Ask Samantha: Would it be wrong to NOT invite my mother to my wedding?


I’m wondering if it would be wrong for me not to invite my mother to my wedding? I feel like I have to invite her, purely because she’s my mum, however, I would prefer her not to be there. Why? Among many years of problems, she’s never supported my relationship, she doesn’t like my fiance (and won’t tell me why) and I really, really dislike her new husband and I want him there even less than I want her there!

Samantha says:

For those amongst us who adore our mothers, it’s difficult to even contemplate walking down the aisle without them present, so it must be incredibly painful to be in a position where you have to grapple with such a tough decision.

Of course, as you clearly know, not everyone enjoys a good relationship with their mother and, if the relationship is such that you’d prefer her not to be at your wedding, then you simply cannot invite her.

You have to do what you’re going to be comfortable with and you should only invite whomever you see fit to be on your guest list and, sadly, that may not include your mother.

On a day as important as a wedding, you would hope to have the support – and company – of your family. Yet, it would seem, your mother does not support your impending marriage and could, potentially, throw a spanner into the proceedings by making you feel uncomfortable on a day when there is no room for such feelings.

The thing is, if you do decide to extend an olive branch and invite Mum to your wedding, you really should be inviting her husband, too. Yes, though it seems his presence will double your levels of discomfort, generally, you should invite only one half of an established couple.

So, as I see it, you have three options: Option one is to bite the bullet and invite both your mother and step-father. Perhaps you can enclose a diplomatically-worded, hand-written letter outlining the importance of the event and detailing how you would appreciate their co-operation and attendance.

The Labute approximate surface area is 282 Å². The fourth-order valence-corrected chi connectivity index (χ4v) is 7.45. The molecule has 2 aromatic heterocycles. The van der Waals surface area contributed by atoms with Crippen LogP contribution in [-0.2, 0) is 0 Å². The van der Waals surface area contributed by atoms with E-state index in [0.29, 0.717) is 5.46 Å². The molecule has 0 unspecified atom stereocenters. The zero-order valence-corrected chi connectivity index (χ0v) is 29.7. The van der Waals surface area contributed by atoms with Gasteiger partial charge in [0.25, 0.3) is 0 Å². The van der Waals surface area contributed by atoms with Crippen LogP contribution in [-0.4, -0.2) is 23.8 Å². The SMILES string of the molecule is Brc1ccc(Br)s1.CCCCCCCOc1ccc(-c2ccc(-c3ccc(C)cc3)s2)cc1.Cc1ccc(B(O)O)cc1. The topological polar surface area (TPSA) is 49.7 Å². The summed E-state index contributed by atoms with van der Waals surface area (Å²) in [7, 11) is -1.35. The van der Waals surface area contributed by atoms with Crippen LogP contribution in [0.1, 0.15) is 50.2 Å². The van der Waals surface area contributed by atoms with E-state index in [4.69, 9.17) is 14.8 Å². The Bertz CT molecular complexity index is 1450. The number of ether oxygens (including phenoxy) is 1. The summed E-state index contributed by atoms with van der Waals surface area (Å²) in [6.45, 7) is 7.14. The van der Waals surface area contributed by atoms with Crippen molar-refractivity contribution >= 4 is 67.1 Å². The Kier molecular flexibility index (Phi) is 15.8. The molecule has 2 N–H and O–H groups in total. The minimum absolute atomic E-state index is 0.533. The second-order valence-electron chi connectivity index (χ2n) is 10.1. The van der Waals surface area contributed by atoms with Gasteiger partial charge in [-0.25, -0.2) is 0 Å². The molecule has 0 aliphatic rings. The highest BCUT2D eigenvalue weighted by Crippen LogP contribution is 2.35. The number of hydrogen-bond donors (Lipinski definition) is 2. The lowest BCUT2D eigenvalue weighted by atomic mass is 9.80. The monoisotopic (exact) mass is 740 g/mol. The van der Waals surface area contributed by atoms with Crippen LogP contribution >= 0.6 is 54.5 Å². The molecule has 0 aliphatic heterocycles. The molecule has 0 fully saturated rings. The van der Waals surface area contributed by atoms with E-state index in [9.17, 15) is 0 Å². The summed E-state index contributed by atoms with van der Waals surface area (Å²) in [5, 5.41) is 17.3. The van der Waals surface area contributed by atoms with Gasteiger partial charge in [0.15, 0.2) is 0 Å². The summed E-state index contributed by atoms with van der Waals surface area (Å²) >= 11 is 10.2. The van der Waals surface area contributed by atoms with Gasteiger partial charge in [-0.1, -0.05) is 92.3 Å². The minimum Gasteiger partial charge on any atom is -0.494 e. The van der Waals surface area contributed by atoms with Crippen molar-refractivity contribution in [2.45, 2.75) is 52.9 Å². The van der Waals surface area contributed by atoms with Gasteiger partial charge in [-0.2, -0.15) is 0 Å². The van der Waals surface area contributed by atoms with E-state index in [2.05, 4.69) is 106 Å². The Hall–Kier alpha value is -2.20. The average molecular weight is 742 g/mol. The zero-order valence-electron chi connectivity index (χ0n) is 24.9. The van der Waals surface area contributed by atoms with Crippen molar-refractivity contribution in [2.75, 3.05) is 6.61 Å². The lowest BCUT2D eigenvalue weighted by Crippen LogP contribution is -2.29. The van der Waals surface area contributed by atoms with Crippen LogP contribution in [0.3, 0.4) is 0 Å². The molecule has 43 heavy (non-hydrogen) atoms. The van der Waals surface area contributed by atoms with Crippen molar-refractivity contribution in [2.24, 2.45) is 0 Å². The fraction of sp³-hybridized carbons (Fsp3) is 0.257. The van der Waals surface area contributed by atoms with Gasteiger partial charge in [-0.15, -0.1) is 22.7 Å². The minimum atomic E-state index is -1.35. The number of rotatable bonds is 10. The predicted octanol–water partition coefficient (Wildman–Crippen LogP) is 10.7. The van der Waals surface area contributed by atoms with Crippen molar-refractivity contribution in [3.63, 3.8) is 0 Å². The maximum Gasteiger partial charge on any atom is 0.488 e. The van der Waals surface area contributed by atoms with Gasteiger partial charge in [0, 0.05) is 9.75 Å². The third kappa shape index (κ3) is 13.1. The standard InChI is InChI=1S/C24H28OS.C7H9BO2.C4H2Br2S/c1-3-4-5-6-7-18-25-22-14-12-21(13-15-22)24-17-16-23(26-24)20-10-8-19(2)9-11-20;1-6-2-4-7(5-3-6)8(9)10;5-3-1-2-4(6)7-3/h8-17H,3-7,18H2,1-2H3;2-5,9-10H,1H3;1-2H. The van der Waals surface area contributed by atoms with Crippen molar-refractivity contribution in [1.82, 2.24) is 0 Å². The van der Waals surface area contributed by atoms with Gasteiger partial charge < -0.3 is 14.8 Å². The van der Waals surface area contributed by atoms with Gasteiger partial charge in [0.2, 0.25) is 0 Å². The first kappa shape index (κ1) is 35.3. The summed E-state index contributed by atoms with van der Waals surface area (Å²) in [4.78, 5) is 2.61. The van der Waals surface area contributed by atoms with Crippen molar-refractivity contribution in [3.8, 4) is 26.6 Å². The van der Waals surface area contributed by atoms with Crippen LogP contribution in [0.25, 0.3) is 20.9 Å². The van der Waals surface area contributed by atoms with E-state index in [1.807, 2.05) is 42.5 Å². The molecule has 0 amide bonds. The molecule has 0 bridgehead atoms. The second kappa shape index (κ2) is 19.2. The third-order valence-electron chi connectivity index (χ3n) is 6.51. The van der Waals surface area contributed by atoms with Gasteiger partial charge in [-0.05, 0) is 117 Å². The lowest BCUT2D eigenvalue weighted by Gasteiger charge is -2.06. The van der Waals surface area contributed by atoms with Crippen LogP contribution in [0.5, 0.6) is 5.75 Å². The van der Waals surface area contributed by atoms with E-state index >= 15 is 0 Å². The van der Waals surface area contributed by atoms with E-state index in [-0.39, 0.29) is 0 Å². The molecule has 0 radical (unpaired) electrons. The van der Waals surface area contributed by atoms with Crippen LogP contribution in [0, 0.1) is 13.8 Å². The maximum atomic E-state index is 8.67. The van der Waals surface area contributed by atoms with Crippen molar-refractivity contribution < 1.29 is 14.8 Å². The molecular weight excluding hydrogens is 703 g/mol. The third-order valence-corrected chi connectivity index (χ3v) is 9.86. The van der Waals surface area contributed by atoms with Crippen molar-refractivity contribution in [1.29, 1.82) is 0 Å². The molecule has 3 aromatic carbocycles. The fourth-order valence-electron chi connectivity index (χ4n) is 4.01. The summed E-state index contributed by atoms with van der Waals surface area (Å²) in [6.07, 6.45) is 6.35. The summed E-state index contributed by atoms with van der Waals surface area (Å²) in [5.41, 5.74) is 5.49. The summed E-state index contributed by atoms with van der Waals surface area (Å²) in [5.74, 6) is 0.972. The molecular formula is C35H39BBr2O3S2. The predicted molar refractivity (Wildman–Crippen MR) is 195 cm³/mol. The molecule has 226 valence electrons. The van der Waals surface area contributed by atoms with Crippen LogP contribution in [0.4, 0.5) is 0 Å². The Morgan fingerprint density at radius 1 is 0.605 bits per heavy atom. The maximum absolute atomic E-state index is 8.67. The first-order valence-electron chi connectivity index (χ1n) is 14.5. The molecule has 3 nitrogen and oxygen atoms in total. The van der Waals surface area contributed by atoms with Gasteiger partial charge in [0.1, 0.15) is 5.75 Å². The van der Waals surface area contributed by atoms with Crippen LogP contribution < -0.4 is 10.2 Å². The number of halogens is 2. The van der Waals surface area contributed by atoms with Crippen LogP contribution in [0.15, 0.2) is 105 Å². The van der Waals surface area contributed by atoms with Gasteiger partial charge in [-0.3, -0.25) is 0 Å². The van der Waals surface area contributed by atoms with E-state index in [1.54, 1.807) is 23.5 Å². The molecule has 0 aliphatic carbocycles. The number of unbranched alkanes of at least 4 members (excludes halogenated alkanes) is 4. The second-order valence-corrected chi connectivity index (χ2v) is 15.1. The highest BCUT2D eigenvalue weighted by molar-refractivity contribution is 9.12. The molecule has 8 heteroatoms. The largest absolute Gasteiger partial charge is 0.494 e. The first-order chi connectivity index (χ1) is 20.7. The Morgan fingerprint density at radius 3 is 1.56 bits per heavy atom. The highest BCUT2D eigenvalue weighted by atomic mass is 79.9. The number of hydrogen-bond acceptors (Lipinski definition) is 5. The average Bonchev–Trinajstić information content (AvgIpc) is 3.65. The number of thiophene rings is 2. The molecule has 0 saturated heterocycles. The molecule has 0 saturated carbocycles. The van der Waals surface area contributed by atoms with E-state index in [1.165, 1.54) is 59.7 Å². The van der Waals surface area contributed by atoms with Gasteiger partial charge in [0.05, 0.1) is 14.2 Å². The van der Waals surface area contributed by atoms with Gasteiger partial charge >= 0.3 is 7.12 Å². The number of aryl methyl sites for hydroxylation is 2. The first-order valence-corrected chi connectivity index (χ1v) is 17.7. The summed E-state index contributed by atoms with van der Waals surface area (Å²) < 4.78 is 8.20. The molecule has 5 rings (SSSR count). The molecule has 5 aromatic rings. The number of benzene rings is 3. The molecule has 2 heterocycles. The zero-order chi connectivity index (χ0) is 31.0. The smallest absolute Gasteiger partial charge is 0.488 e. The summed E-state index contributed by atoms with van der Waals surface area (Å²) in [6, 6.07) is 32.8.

Perhaps this would help drive home to them what your wedding day means to you.

Alternatively, you could ask a close family member (a brother or sister, perhaps?) who has knowledge of the situation to have a quiet, well-thought-out word with them and let them know what is acceptable and appropriate behaviour on the day.

The third option, of course, is to do what, it seems, you’d prefer to do: don’t invite your mother or your step-father to the wedding.

If you do go down this route, only do so after considering the repercussions – and how it may make your mother and step-father feel – and whether or not you can live with those repercussions.

Provided you’re paying for the wedding – and she is not – it is absolutely up to you and your fiance how you wish to celebrate your nuptials and with whom. You may, hopefully, one day salvage your relationship with your mother, but for now, perhaps, it is best only to have happy memories of your wedding day and what you have to weigh up is whether you’d be happier having there or not.

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